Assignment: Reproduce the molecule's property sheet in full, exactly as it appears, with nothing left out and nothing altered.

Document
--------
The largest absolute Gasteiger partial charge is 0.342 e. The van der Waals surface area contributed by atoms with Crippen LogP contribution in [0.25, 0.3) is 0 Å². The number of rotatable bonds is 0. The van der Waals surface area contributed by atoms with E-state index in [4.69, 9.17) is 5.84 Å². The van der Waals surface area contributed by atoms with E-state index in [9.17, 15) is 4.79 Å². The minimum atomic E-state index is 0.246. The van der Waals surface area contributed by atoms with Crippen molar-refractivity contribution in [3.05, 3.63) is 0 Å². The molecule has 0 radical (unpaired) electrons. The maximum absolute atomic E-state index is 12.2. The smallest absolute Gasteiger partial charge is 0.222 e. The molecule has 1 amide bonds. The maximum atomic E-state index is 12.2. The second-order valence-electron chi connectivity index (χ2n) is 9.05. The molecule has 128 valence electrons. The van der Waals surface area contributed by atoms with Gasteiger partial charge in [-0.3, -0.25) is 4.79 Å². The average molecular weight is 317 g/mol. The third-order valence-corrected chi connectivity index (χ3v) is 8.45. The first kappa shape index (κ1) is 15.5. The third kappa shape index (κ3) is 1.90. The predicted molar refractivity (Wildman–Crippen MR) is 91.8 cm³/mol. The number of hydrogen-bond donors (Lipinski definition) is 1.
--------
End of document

The largest absolute Gasteiger partial charge is 0.342 e. The van der Waals surface area contributed by atoms with Crippen LogP contribution in [0.25, 0.3) is 0 Å². The number of rotatable bonds is 0. The van der Waals surface area contributed by atoms with E-state index in [4.69, 9.17) is 5.84 Å². The van der Waals surface area contributed by atoms with E-state index in [9.17, 15) is 4.79 Å². The minimum atomic E-state index is 0.246. The van der Waals surface area contributed by atoms with Crippen molar-refractivity contribution in [3.05, 3.63) is 0 Å². The molecule has 0 radical (unpaired) electrons. The maximum absolute atomic E-state index is 12.2. The smallest absolute Gasteiger partial charge is 0.222 e. The molecule has 1 amide bonds. The maximum atomic E-state index is 12.2. The second-order valence-electron chi connectivity index (χ2n) is 9.05. The molecule has 128 valence electrons. The van der Waals surface area contributed by atoms with Gasteiger partial charge in [-0.3, -0.25) is 4.79 Å². The average molecular weight is 317 g/mol. The third-order valence-corrected chi connectivity index (χ3v) is 8.45. The first kappa shape index (κ1) is 15.5. The third kappa shape index (κ3) is 1.90. The predicted molar refractivity (Wildman–Crippen MR) is 91.8 cm³/mol. The number of hydrogen-bond donors (Lipinski definition) is 1.